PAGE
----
The type 23 frigate, which returned to the UK in December following a four-year deployment in the Middle East, is to be decommissioned later this year.
The ship and crew will be in Montrose from March 11-14 to say thank you to her affiliate organisations, with whom strong relationships have been built since she was commissioned into service in 1994.
Over the course of the weekend, the crew will welcome members of the public who will be able to take tours of the ship.
Links have also been formed with organisations across the county, such as the local branch of the Riding for the Disabled Association, with the ship’s crew being granted the Freedom of Angus in 2002.
The ship’s company has since exercised its right to march through the county, in November 2008, when Angus Provost Ruth Melville took the salute during a Remembrance Sunday parade and uly 2014, where they exercised the Freedom of Angus in front of Provost Helen Oswald.
Commanding Officer Commander Claire Thompson OBE said: “It is hugely important for us to visit the town of Montrose before we decommission.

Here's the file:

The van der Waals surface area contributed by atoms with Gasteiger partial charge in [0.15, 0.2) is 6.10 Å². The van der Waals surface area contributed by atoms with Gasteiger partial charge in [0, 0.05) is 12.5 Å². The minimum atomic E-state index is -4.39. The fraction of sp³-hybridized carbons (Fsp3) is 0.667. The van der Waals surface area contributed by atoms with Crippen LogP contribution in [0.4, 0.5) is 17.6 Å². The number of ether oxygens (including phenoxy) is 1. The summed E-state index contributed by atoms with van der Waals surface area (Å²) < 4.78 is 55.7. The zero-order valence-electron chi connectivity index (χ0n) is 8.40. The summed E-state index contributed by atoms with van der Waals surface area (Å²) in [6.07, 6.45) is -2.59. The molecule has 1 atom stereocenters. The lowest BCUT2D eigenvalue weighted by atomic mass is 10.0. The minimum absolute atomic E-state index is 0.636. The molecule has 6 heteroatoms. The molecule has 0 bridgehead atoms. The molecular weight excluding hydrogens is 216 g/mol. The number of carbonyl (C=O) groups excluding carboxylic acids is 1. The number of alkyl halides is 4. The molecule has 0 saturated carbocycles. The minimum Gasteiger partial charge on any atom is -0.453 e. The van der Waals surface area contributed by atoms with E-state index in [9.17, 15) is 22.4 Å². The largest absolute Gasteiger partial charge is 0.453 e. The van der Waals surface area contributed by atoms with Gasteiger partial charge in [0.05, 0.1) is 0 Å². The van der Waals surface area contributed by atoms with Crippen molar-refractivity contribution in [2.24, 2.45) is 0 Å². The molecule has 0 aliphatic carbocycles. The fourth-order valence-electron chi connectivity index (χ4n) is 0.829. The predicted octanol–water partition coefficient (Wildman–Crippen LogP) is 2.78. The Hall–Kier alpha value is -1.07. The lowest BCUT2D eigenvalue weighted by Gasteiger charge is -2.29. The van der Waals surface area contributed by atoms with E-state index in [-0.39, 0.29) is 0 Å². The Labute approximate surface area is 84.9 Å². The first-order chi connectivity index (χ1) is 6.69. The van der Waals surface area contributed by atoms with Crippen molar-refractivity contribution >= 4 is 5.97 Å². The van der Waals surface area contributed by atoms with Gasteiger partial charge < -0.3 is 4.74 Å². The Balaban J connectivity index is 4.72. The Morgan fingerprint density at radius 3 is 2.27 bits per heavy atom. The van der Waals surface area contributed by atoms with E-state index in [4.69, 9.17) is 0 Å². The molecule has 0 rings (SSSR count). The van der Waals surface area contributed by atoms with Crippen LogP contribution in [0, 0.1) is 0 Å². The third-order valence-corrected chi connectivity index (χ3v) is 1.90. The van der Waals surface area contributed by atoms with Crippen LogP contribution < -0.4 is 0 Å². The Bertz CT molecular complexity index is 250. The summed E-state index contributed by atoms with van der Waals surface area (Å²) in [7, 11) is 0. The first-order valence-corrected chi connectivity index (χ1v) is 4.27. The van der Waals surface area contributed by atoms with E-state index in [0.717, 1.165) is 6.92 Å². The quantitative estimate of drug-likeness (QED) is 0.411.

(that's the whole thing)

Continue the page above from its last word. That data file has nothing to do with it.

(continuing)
“It has been a while since the ship has had the opportunity to visit following a long time away in the Middle East. Regardless, our bonds to the town, and our other affiliates in the area, have remained strong.”
Commander Thompson continued: “We’re here to say goodbye and to say thank you. Your lifelong support to HMS Montrose has been hugely appreciated and we look forward to welcoming you all onboard.”
The ship will arrive at the Port of Montrose on Saturday (March 11) and will be opened to ticketed visitors between 10am to 3.30pm the following day.
During the stop-over, the ship’s company will also host the Lord-Lieutenant Pat Sawers and and Angus Provost Brian Boyd, as well as members of local Sea Cadet units.
Members of the crew will also play against local football and golf teams.
Based at HM Naval Base Devonport, HMS Montrose left the UK in October 2018 and crossed the Atlantic and Pacific before arriving at her forward deployed operating area in the Middle East. The ship had huge success, making record-breaking drug busts and unprecedented seizures of Advanced Conventional Weapons, preventing them being smuggled to terrorist organisations.
Since her launch, she has covered 423,377 miles and, as a Duke Class Frigate, is named after the Duke of Montrose, and is the second vessel to carry the name. The first was commissioned as a command ship for a First World War flotilla, but the war ended before she could join the fleet.
She served throughout the 1920s but was kept in reserve until the outbreak of the Second World War when she was reactivated to hunt U-boats in the Atlantic and was deployed to Dunkirk, bringing home 900 men before bomb damaged prevented more trips across the channel. She was finally scrapped in 1946.
Free tickets for the tours can be booked at https://www.eventbrite.com/e/556551980957.